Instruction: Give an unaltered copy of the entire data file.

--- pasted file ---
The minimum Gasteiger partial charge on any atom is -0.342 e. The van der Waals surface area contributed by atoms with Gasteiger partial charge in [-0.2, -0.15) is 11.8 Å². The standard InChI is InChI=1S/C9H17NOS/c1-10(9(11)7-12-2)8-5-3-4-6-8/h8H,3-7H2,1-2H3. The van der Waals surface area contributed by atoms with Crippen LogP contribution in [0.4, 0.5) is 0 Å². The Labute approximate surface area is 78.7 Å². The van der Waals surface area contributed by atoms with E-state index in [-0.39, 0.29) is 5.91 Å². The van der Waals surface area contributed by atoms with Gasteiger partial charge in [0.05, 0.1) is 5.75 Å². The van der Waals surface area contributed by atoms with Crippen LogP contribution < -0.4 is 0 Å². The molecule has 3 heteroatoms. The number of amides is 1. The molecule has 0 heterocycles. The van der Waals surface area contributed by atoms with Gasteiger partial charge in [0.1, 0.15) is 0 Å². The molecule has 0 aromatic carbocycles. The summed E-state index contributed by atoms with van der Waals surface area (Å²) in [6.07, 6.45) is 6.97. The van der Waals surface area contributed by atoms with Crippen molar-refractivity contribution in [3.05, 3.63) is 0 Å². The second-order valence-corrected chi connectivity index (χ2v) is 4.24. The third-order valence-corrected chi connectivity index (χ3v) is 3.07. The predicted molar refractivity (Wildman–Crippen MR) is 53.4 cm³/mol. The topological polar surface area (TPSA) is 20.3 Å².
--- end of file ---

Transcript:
The minimum Gasteiger partial charge on any atom is -0.342 e. The van der Waals surface area contributed by atoms with Gasteiger partial charge in [-0.2, -0.15) is 11.8 Å². The standard InChI is InChI=1S/C9H17NOS/c1-10(9(11)7-12-2)8-5-3-4-6-8/h8H,3-7H2,1-2H3. The van der Waals surface area contributed by atoms with Crippen LogP contribution in [0.4, 0.5) is 0 Å². The Labute approximate surface area is 78.7 Å². The van der Waals surface area contributed by atoms with E-state index in [-0.39, 0.29) is 5.91 Å². The van der Waals surface area contributed by atoms with Gasteiger partial charge in [0.05, 0.1) is 5.75 Å². The van der Waals surface area contributed by atoms with Crippen LogP contribution < -0.4 is 0 Å². The molecule has 3 heteroatoms. The number of amides is 1. The molecule has 0 heterocycles. The van der Waals surface area contributed by atoms with Gasteiger partial charge in [0.1, 0.15) is 0 Å². The molecule has 0 aromatic carbocycles. The summed E-state index contributed by atoms with van der Waals surface area (Å²) in [6.07, 6.45) is 6.97. The van der Waals surface area contributed by atoms with Crippen molar-refractivity contribution in [3.05, 3.63) is 0 Å². The second-order valence-corrected chi connectivity index (χ2v) is 4.24. The third-order valence-corrected chi connectivity index (χ3v) is 3.07. The predicted molar refractivity (Wildman–Crippen MR) is 53.4 cm³/mol. The topological polar surface area (TPSA) is 20.3 Å².